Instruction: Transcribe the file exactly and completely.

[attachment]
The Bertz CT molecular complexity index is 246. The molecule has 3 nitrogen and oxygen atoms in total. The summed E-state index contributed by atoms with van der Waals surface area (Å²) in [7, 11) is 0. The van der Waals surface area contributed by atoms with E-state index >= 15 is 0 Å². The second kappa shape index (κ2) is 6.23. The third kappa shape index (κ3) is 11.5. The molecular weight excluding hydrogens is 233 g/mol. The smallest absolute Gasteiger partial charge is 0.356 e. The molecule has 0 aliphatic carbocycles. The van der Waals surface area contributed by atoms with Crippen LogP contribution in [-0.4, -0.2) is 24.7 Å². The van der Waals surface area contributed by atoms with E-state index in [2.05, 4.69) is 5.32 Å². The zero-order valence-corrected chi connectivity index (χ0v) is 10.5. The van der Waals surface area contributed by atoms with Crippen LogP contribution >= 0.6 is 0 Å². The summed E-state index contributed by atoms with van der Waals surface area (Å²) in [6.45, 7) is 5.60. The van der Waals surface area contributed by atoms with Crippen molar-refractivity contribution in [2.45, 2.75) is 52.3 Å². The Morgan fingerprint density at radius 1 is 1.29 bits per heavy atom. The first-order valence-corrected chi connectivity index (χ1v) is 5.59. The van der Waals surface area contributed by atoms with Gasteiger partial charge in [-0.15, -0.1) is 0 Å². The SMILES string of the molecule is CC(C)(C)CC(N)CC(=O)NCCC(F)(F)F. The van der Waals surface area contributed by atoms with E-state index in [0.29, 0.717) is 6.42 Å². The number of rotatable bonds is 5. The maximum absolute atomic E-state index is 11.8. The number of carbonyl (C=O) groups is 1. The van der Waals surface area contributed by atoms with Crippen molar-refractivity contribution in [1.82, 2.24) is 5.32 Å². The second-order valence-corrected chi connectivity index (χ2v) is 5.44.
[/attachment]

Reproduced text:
The Bertz CT molecular complexity index is 246. The molecule has 3 nitrogen and oxygen atoms in total. The summed E-state index contributed by atoms with van der Waals surface area (Å²) in [7, 11) is 0. The van der Waals surface area contributed by atoms with E-state index >= 15 is 0 Å². The second kappa shape index (κ2) is 6.23. The third kappa shape index (κ3) is 11.5. The molecular weight excluding hydrogens is 233 g/mol. The smallest absolute Gasteiger partial charge is 0.356 e. The molecule has 0 aliphatic carbocycles. The van der Waals surface area contributed by atoms with Crippen LogP contribution in [-0.4, -0.2) is 24.7 Å². The van der Waals surface area contributed by atoms with E-state index in [2.05, 4.69) is 5.32 Å². The zero-order valence-corrected chi connectivity index (χ0v) is 10.5. The van der Waals surface area contributed by atoms with Crippen LogP contribution >= 0.6 is 0 Å². The summed E-state index contributed by atoms with van der Waals surface area (Å²) in [6.45, 7) is 5.60. The van der Waals surface area contributed by atoms with Crippen molar-refractivity contribution in [2.45, 2.75) is 52.3 Å². The Morgan fingerprint density at radius 1 is 1.29 bits per heavy atom. The first-order valence-corrected chi connectivity index (χ1v) is 5.59. The van der Waals surface area contributed by atoms with Gasteiger partial charge in [-0.15, -0.1) is 0 Å². The SMILES string of the molecule is CC(C)(C)CC(N)CC(=O)NCCC(F)(F)F. The van der Waals surface area contributed by atoms with E-state index in [0.29, 0.717) is 6.42 Å². The number of rotatable bonds is 5. The maximum absolute atomic E-state index is 11.8. The number of carbonyl (C=O) groups is 1. The van der Waals surface area contributed by atoms with Crippen molar-refractivity contribution in [1.82, 2.24) is 5.32 Å². The second-order valence-corrected chi connectivity index (χ2v) is 5.44.